This happens all the time in my company. The CEO tends to try to mitigate this, but the CTO will cheerfully commit us all to a given product or service because it's shiny and/or “newer” than what we use. (“So this Vista thing comes out in a month. It’s pretty good; don’t believe what you read on the internet about it. I trust the migration is already planned?”)
Even better is that “IT” in our company is fantastically dispersed. Our CEO is allergic to the idea of a hierarchical structure of any kind, and so while “IT Infrastructure” (our three-man IT department) is very roughly hierarchical, customer support, development and production-facing IT are all their own one-man units. Each of these units essentially don’t communicate with each other unless they absolutely have to, and everyone makes piles of assumptions about how anything is, should be or could be set up. The CTO is also essentially disconnected from everyone else, and that brings even more fun.
Everyone of course has a different idea about how the communications problems should be resolved, and that’s when you can get them to admit there are such problems. Some individuals favour a technological approach: this has alternated between trying wikis, forums, public folders in Outlook, you name it. It falls apart because there’s zero incentive for anyone to use it. Others believe that we just need to call a meeting for every little problem, and hash out everything face to face. The kind of time it takes to do so, and the scheduling problems are of course irrelevant.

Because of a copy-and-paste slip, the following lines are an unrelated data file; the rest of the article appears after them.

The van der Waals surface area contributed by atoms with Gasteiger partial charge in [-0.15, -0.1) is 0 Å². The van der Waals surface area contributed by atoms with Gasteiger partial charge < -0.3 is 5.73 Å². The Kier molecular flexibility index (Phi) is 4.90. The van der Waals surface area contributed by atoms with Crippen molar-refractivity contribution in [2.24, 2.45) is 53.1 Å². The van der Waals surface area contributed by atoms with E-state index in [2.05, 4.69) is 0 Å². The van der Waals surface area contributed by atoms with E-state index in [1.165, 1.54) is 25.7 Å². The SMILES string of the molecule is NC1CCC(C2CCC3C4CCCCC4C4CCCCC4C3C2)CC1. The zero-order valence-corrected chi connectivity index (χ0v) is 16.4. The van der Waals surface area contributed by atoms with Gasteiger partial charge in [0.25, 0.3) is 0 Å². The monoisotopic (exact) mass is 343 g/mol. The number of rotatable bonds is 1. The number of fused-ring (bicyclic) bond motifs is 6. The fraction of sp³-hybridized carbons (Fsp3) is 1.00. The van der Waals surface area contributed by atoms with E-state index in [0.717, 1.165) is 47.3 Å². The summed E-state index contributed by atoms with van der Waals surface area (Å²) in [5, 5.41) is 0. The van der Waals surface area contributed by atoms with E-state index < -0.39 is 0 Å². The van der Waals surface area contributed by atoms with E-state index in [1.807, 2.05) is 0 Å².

My personal vote is for something more structured and hierarchical: regularly scheduled meetings to keep the various arms of IT on track, or better yet a piece of wetware at the top of the stack whose job it is to make sure that various jobs are being dealt with properly. Some way must be found to make people want to cooperate, or they simply never will.
This gets to be quite miserable when those aforementioned predatory vendors swoop in, promise you the moon on a stick for $24.99, but neglect to mention that if you want their product/solution/service to work then you are going to have to rip up half your infrastructure and replace it with theirs/their partners. This of course will be committed to, money paid, and an “oh by the way we are doing this in this timeframe” e-mail filters out to everyone three days before the due date.
If/when anything goes wrong with either implementation, cost overruns, miscommunication, or even externally-caused errors such as DDOSes or the fibre being cut it all lands on my head. I can honestly say that the only reason I can keep anything running is because I very regularly overstep my authority to get things done. “It is better to beg forgiveness than to ask permission.” I realise that this only increases the division between the various groups, but if anything is ever going to get accomplished there doesn’t seem to be any other choice.
A/C because while my coworkers would know it was me in a heartbeat, there’s no reason to tell our competitors about our internal problems.